In the spirit of "Aligning the Future," the theme of APSCU's (now CECU) 2016 Annual Conference on June 6th, Penn Foster joined the conversation by discussing the positive impact on non-traditional learners that  blended learning programs can produce for students. While introducing the findings from the Center for Promise's latest report on blended learning, we shared some of the best practices organizations have utilized when implementing successful blended approaches on their campuses.

It's no secret that blended learning is an attractive alternative to the traditional classroom model - but what we were interested in sharing was first-hand accounts of how post-secondary institutions have successfully utilized the blended approach. Based on collaborating with over 100 career schools and colleges locations, we have found five essential components for successful blended implementation:

  1. Non-academic supports: Provide access to mentoring programs, advisories, guidance counselors, and/or success coaches
  2. Career development: Offer industry certifications, internships, apprenticeships, volunteer programs
  3. Partnerships: Partner with local community colleges, community organizations, and employers
  4. Life skills: Offer soft-skills courses, leadership development opportunities, community service programs
  5. Technical skills: Harness competency-based learning, integrate vocational training throughout academic programs

Through a combination of the above best practices, post-secondary institutions like Dorsey Schools and Concorde Career College have created successful onboarding ramps for students to gain the credentials they need to matriculate into their college. We shared and discussed ways in which these best practices translate to actionable processes on the ground:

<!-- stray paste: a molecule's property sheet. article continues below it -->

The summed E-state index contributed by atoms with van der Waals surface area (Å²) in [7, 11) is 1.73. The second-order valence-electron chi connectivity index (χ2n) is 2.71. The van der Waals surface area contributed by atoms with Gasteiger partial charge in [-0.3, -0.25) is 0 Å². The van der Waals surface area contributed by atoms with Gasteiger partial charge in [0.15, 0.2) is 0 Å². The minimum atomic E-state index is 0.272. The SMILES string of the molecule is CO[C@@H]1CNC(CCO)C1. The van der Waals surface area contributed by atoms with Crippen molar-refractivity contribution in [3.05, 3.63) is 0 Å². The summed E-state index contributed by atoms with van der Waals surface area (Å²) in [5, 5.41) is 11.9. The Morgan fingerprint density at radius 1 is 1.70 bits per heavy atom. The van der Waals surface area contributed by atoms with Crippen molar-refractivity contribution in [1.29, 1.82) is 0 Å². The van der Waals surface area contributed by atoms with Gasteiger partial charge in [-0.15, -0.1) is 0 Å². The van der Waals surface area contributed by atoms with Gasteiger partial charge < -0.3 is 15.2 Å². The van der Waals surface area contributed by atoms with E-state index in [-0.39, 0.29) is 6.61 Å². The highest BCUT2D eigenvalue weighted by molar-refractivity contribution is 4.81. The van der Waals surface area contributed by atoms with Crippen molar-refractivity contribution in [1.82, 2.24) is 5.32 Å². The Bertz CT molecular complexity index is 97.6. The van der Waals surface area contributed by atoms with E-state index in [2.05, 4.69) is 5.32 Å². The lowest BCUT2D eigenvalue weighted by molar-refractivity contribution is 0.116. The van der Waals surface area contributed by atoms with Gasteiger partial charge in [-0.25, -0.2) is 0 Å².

By offering the support of the one-on-one mentoring between the program coordinator and each student, coupled with the student's integration into the college community, each student gets the support they need to help carve out a clear path towards a career or advanced degree.

When we asked the audience if they've tried out blended learning strategies in their classrooms, about 40 percent of the audience raised their hands. This is just one indicator that blended is seeing some widespread adoption in the career school and college space. With College of America of Southern New Hampshire University having the first blended learning program in the nation to receive federal funding and recognition, it's only a matter of time before we see a state-by-state domino effect of policy changes to recognize and approve funding for blended programs.

Taking on the challenge of implementing a blended program is well worth it, based on the success from our partners and the case studies from the Center for Promise report. By utilizing these best practices, schools will be well-aligned to meet the needs of learners of today, and for the future.

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